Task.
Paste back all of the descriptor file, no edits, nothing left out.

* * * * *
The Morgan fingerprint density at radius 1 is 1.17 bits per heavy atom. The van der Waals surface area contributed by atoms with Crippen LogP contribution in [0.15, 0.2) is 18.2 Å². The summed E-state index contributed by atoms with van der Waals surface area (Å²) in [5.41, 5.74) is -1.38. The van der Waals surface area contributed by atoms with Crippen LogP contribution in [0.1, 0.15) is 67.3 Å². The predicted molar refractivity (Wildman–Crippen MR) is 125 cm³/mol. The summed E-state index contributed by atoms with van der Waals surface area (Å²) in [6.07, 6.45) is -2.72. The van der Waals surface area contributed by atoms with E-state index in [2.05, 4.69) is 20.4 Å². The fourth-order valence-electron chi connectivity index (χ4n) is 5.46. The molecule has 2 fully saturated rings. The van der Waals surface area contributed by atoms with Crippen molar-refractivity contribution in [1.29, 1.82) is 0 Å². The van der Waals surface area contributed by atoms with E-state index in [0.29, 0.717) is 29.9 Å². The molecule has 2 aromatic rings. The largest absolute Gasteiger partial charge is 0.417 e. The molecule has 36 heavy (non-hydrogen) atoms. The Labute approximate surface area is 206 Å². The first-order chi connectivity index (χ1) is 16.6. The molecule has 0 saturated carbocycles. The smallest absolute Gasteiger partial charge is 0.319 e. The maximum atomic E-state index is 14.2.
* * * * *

The Morgan fingerprint density at radius 1 is 1.17 bits per heavy atom. The van der Waals surface area contributed by atoms with Crippen LogP contribution in [0.15, 0.2) is 18.2 Å². The summed E-state index contributed by atoms with van der Waals surface area (Å²) in [5.41, 5.74) is -1.38. The van der Waals surface area contributed by atoms with Crippen LogP contribution in [0.1, 0.15) is 67.3 Å². The predicted molar refractivity (Wildman–Crippen MR) is 125 cm³/mol. The summed E-state index contributed by atoms with van der Waals surface area (Å²) in [6.07, 6.45) is -2.72. The van der Waals surface area contributed by atoms with E-state index in [2.05, 4.69) is 20.4 Å². The fourth-order valence-electron chi connectivity index (χ4n) is 5.46. The molecule has 2 fully saturated rings. The van der Waals surface area contributed by atoms with Crippen molar-refractivity contribution in [1.29, 1.82) is 0 Å². The van der Waals surface area contributed by atoms with E-state index in [0.29, 0.717) is 29.9 Å². The molecule has 2 aromatic rings. The largest absolute Gasteiger partial charge is 0.417 e. The molecule has 36 heavy (non-hydrogen) atoms. The Labute approximate surface area is 206 Å². The first-order chi connectivity index (χ1) is 16.6. The molecule has 0 saturated carbocycles. The smallest absolute Gasteiger partial charge is 0.319 e. The maximum atomic E-state index is 14.2.